Ideas for the Future

In my ethical business management class this week, Kevin J. Pelton, JD, DC, spoke to our class about future financial independence, practice options, risk management, and the reality of being a doctor. He graduated in 1987 with his law degree and later in the '90s from NUHS with his chiropractic medicine degree. Dr. Pelton has had a very successful career, and as of today he sees patients in three clinics and has hospital privileges in the city where he practices. 

The first idea he presented was about having goals and dreams in mind for your future. His suggestion was to keep a small notebook with you to write down your goals, so they are always present in your day-to-day life. By having goals at all times, you ensure productivity in your daily life. The goals you have throughout life may change from career to family to social to leisure, and the key to achieving them is letting go of self-imposed limitations.

The next topic Dr. Pelton covered was practice options that are available for us when we graduate. With the average associateship lasting about 2.7 years, new grads need to have other practice options ready to go. Some tips for success in opening a practice include: keeping overhead low, having a small efficient office, leasing minimal equipment when opening, using highly integrated technology, and making office hours convenient for patients. The final option he presented was integrating into a hospital setting to practice, which he has done in a hospital in the OB/GYN department in his hometown. Integrating into a hospital in the Chicago area is a goal of mine in the future, so I have sent an email to him to discuss how to get started with that process. More details to come. 

Another topic Dr. Pelton covered was what it means to be a physician. Some important ways to make a connection with your patients are matching the energy level of the patient, being caring and responsive, and most importantly going above beyond what is merely expected of you.  Also, it is important to render a diagnosis and not a report of findings. Most patients find a long drawn-out report of findings to be confusing and unclear, and others will stop listening halfway through. By having a clear and concise diagnosis, you are able to set a solid foundation for that patient visit and how the future visits will be directed. Finally, do not push patient relationships too quickly. By matching the patient's energy and comfort level, you are able to move forward with the doctor-patient relationship at a pace that's comfortable for both of you.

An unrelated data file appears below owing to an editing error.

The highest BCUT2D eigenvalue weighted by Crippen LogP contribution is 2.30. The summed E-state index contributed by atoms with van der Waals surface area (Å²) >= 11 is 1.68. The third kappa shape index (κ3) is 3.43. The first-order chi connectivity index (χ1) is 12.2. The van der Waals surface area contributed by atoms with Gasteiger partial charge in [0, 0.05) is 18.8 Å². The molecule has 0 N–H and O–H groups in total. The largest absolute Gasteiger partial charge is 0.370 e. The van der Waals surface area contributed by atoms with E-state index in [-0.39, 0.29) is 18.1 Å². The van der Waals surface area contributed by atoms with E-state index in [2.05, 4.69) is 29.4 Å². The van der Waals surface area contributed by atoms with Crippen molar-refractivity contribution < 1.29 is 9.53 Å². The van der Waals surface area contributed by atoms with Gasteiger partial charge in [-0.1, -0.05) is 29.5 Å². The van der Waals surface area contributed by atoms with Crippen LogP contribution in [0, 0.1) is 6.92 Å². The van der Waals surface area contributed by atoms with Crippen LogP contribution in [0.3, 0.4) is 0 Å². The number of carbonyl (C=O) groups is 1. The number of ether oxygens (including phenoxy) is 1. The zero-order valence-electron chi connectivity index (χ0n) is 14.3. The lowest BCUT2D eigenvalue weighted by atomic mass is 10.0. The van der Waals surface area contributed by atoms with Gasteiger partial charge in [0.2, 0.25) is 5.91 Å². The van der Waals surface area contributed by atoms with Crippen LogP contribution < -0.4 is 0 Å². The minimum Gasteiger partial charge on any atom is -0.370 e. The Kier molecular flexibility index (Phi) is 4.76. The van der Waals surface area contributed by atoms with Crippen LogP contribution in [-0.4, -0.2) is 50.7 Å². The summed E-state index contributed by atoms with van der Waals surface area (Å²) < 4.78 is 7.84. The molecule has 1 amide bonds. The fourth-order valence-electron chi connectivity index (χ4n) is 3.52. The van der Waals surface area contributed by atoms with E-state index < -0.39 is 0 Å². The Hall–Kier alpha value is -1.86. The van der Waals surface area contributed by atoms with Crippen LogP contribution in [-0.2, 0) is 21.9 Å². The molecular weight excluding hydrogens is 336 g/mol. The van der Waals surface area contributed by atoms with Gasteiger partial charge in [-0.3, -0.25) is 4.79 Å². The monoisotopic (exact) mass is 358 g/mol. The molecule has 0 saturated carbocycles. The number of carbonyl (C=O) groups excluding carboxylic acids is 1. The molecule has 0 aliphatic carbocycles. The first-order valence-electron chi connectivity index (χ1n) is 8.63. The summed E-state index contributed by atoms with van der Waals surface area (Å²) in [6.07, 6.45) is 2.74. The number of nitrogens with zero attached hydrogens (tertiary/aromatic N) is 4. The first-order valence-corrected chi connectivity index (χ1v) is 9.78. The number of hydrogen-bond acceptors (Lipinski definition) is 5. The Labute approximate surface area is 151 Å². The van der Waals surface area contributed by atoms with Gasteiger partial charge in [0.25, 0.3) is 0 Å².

Down Time

Another pot of flowers on our roof deck. We finished planting this weekend.

Earlier this week started with an Evo hair show that I attended with the fabulous XO Studio stylists Sunday evening. Evo is an all-natural, organic hair product line from Australia. This quote from their website ( sums up why I am now in love with them, "Evo steps outside the normal realm of truth-stretching invention in a 'wake up and smell the coffee' crusade of twisted honesty--designed to make people think. And so comes the catch phrase--saving ordinary humans from themselves!" As a non-stylist, I was invited to attend the event with by a good friend, Charlie Bonanno, the owner of the best new salon in Lakeview, XO Studio. The event was really informative, super interesting, and most importantly full of free products. 


Then on Saturday, I traveled down to Indianapolis for my partner's niece's graduation party. It was a really nice celebration, and a great day with family and friends. The day was also exciting in a way because it made me think about how very near my graduation actually is. In 325 days, give or take a few, I'll be walking across a stage with a diploma in my hand and giant smile on my face.